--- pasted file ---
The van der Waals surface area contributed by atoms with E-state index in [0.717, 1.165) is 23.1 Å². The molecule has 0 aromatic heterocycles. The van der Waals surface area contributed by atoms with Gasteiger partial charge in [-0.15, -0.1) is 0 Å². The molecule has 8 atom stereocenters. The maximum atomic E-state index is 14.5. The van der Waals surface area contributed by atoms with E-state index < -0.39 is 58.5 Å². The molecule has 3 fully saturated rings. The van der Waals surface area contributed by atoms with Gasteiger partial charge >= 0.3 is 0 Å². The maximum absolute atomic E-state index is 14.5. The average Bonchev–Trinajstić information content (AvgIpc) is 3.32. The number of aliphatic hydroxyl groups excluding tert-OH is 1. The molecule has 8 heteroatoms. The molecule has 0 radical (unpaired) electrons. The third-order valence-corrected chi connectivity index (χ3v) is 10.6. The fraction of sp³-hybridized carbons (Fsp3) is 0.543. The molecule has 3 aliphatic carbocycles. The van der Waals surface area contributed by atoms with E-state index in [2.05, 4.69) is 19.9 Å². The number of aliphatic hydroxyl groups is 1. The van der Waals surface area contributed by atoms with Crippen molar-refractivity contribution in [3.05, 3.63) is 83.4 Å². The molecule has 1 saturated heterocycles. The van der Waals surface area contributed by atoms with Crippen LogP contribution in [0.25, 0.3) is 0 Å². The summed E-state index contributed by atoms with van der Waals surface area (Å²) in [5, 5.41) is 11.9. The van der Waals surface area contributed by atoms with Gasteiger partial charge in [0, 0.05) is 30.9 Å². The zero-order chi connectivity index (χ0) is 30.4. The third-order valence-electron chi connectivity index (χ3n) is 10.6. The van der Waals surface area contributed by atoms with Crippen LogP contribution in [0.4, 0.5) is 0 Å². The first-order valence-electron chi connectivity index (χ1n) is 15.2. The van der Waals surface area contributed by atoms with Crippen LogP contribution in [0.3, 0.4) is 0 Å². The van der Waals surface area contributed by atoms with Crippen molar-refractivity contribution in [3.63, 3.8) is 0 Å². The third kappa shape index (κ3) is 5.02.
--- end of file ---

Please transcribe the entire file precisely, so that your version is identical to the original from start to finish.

The van der Waals surface area contributed by atoms with E-state index in [0.717, 1.165) is 23.1 Å². The molecule has 0 aromatic heterocycles. The van der Waals surface area contributed by atoms with Gasteiger partial charge in [-0.15, -0.1) is 0 Å². The molecule has 8 atom stereocenters. The maximum atomic E-state index is 14.5. The van der Waals surface area contributed by atoms with E-state index < -0.39 is 58.5 Å². The molecule has 3 fully saturated rings. The van der Waals surface area contributed by atoms with Gasteiger partial charge >= 0.3 is 0 Å². The maximum absolute atomic E-state index is 14.5. The average Bonchev–Trinajstić information content (AvgIpc) is 3.32. The number of aliphatic hydroxyl groups excluding tert-OH is 1. The molecule has 8 heteroatoms. The molecule has 0 radical (unpaired) electrons. The third-order valence-corrected chi connectivity index (χ3v) is 10.6. The fraction of sp³-hybridized carbons (Fsp3) is 0.543. The molecule has 3 aliphatic carbocycles. The van der Waals surface area contributed by atoms with E-state index in [2.05, 4.69) is 19.9 Å². The number of aliphatic hydroxyl groups is 1. The van der Waals surface area contributed by atoms with Crippen molar-refractivity contribution in [3.05, 3.63) is 83.4 Å². The molecule has 1 saturated heterocycles. The van der Waals surface area contributed by atoms with Crippen LogP contribution in [0.25, 0.3) is 0 Å². The summed E-state index contributed by atoms with van der Waals surface area (Å²) in [5, 5.41) is 11.9. The van der Waals surface area contributed by atoms with Gasteiger partial charge in [0, 0.05) is 30.9 Å². The zero-order chi connectivity index (χ0) is 30.4. The third-order valence-electron chi connectivity index (χ3n) is 10.6. The van der Waals surface area contributed by atoms with Crippen LogP contribution in [0.4, 0.5) is 0 Å². The first-order valence-electron chi connectivity index (χ1n) is 15.2. The van der Waals surface area contributed by atoms with Crippen LogP contribution in [0.3, 0.4) is 0 Å². The van der Waals surface area contributed by atoms with Crippen molar-refractivity contribution in [3.63, 3.8) is 0 Å². The third kappa shape index (κ3) is 5.02.